During the early 1980s, the trio met screenwriter John Frizzell. He briefly joined them, making the group a quartet and spurring the naming of the company to Rhombus, a four-sided figure resembling an "oblique equilateral parallelogram." Frizzell owned a house at 14 Belmont St., on a heritage block in downtown Toronto, which replaced Sweete's apartment as the firm's illegal office. Fichman lived there as did Frizzell's friend Sheena Macdonald, who was working in advertising for firms such as Vickers and Benson. The lively and funny Macdonald remembers that Rhombus's exciting purchase, an editing machine, dominated their kitchen. "The neighbours suspected that we were running a business because so many courier trucks used to show up on the street. When the zoning inspector would come by, we would throw sheets over the telephones, and I would get the rest of them, Niv and Larry and Barb, to duck out to the local coffee shop. Then I would pretend to be a housewife, at home for the afternoon, waiting for my husband."
Eventually, they were found out and moved to their current, and definitely legal office on King Street. Rhombus continued to grow during that time, making mainly music documentaries, with occasional forays into such subjects as race relations and environmental issues. Their main funders were the National Film Board, the Canada Council and the CBC. The group scored major triumphs during the mid-1980s with Making Overtures, a profile of a small town's amateur orchestra, which was nominated for an Oscar; Magnificat, a celebration of Bach's music featuring Bobby McFerrin, the New Swingle Singers and Tafelmusik; and Blue Snake, an extraordinary depiction of choreographer Robert Desrosiers' eccentric and visually splendid ballet.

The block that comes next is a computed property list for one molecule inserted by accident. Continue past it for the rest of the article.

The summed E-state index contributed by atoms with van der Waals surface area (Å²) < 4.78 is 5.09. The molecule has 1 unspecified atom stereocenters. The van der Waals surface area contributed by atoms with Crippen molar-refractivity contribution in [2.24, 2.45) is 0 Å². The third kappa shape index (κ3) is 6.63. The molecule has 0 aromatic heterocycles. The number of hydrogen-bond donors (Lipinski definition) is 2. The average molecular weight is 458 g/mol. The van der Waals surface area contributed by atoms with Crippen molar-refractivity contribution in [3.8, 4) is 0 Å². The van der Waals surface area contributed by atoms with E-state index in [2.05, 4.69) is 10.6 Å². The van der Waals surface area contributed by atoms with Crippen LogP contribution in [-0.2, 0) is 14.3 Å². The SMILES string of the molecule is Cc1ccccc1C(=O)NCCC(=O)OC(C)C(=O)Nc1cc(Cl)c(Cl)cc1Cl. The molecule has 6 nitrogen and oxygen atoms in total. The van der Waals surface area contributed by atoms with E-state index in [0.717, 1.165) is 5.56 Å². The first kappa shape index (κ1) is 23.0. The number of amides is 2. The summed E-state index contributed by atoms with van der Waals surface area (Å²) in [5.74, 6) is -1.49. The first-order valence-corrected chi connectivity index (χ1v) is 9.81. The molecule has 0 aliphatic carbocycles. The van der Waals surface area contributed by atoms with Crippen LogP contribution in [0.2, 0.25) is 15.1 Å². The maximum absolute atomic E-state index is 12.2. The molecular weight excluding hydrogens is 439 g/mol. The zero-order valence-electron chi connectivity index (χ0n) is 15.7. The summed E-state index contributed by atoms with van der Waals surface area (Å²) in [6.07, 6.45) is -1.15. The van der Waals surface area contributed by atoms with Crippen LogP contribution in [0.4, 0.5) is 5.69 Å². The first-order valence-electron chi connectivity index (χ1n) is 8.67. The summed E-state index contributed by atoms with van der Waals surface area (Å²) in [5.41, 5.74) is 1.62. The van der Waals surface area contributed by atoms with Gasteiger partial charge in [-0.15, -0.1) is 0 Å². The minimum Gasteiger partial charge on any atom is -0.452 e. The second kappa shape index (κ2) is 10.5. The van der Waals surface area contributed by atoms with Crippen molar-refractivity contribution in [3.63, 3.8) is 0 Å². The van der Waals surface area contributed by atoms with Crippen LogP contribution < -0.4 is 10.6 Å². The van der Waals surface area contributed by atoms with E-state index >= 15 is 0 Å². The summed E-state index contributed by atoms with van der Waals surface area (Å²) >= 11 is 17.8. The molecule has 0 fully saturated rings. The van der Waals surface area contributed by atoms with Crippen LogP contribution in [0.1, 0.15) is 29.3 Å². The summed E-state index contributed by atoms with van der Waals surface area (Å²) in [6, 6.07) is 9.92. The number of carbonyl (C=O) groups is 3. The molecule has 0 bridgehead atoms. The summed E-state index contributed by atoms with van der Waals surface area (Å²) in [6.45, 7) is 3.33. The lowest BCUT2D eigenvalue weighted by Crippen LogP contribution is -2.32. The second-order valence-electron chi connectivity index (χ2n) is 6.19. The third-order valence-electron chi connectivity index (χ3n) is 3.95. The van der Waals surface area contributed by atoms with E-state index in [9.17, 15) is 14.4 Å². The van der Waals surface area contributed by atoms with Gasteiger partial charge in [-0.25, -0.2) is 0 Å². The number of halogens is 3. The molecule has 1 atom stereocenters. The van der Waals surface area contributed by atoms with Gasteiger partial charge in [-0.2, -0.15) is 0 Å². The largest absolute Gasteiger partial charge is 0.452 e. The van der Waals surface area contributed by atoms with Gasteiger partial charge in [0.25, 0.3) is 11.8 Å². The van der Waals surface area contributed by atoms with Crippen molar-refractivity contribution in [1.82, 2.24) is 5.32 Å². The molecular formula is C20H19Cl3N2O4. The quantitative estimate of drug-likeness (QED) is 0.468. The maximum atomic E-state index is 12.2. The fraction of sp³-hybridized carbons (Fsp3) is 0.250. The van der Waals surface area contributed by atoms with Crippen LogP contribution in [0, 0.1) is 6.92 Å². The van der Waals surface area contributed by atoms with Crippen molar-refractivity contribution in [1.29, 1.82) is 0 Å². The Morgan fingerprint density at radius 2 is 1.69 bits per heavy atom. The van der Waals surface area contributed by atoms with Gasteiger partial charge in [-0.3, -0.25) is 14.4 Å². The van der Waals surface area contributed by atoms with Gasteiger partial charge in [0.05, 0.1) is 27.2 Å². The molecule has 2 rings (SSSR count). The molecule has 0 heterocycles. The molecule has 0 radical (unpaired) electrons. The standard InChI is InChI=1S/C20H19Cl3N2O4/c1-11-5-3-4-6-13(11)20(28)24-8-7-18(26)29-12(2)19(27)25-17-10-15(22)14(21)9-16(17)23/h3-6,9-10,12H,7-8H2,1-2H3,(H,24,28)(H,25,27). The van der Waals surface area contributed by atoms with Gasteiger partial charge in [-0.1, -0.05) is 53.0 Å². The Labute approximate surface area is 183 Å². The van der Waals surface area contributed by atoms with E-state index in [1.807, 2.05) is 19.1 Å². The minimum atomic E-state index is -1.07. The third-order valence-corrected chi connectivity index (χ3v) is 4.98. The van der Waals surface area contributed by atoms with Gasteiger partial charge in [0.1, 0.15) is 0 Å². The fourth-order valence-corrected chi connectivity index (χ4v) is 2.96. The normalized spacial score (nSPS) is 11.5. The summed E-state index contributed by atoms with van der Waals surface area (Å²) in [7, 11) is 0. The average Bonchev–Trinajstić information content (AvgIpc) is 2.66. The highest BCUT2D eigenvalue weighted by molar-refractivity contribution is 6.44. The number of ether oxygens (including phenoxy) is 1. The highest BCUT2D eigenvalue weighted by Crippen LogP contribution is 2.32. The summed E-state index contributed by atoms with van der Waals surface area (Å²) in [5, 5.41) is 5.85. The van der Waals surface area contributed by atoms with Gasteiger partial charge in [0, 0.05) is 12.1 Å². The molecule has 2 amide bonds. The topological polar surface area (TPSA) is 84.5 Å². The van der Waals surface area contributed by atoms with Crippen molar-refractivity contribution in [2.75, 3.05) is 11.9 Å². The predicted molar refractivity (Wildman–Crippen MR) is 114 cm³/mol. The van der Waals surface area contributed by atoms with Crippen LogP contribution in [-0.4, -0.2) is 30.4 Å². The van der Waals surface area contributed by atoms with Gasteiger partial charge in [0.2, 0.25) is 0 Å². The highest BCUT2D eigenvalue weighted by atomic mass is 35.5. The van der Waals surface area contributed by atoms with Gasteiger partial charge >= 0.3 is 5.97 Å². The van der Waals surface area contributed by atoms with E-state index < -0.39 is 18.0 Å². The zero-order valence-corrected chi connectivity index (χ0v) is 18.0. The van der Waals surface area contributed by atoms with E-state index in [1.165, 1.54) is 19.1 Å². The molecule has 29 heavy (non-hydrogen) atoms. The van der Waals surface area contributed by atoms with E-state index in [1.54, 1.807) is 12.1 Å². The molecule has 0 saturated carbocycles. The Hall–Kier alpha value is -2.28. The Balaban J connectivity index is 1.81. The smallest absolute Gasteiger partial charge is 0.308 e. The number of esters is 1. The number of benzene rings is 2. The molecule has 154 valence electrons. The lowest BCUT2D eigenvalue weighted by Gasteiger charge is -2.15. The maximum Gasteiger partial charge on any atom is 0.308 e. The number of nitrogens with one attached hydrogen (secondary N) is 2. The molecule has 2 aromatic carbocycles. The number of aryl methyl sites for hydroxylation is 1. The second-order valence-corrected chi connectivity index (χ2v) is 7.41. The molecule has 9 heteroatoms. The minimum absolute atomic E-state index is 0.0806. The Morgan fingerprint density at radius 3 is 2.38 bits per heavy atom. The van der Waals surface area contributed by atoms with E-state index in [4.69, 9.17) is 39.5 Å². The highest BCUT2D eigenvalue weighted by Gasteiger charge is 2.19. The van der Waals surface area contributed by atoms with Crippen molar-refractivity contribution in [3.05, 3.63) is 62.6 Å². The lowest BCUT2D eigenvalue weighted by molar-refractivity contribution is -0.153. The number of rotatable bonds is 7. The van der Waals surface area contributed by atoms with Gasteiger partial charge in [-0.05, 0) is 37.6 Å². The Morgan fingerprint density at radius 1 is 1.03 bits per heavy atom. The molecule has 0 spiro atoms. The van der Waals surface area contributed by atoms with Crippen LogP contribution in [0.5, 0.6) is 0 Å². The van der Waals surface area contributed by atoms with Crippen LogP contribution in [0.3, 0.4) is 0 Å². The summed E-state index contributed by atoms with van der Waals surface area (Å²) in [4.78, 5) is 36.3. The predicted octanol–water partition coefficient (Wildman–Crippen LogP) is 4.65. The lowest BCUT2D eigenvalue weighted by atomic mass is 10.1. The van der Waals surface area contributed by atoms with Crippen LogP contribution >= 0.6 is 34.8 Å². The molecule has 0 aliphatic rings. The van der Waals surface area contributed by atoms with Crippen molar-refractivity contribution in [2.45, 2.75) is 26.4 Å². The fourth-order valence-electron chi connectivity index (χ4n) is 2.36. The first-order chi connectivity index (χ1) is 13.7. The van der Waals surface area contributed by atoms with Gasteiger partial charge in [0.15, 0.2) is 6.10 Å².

In 1988, after years as a friend and former co-conspirator in their office scam, Macdonald was brought on board as the head of Rhombus International, the group's distribution wing. Fichman, who works closely with Macdonald on the marketing of Rhombus's works, points out that "one of the main beauties of having our own distribution company is that, on the creative side, we have very truthful reactions to our films in the marketplace. We can never say, like other filmmakers, that the distribution was lousy and that was why a film was unsuccessful." Macdonald is often invited to sit through rough cuts of pieces and make suggestions. "The first three or four minutes are important to me," she says. "Remember that what we have been selling up to now has been television, not cinema."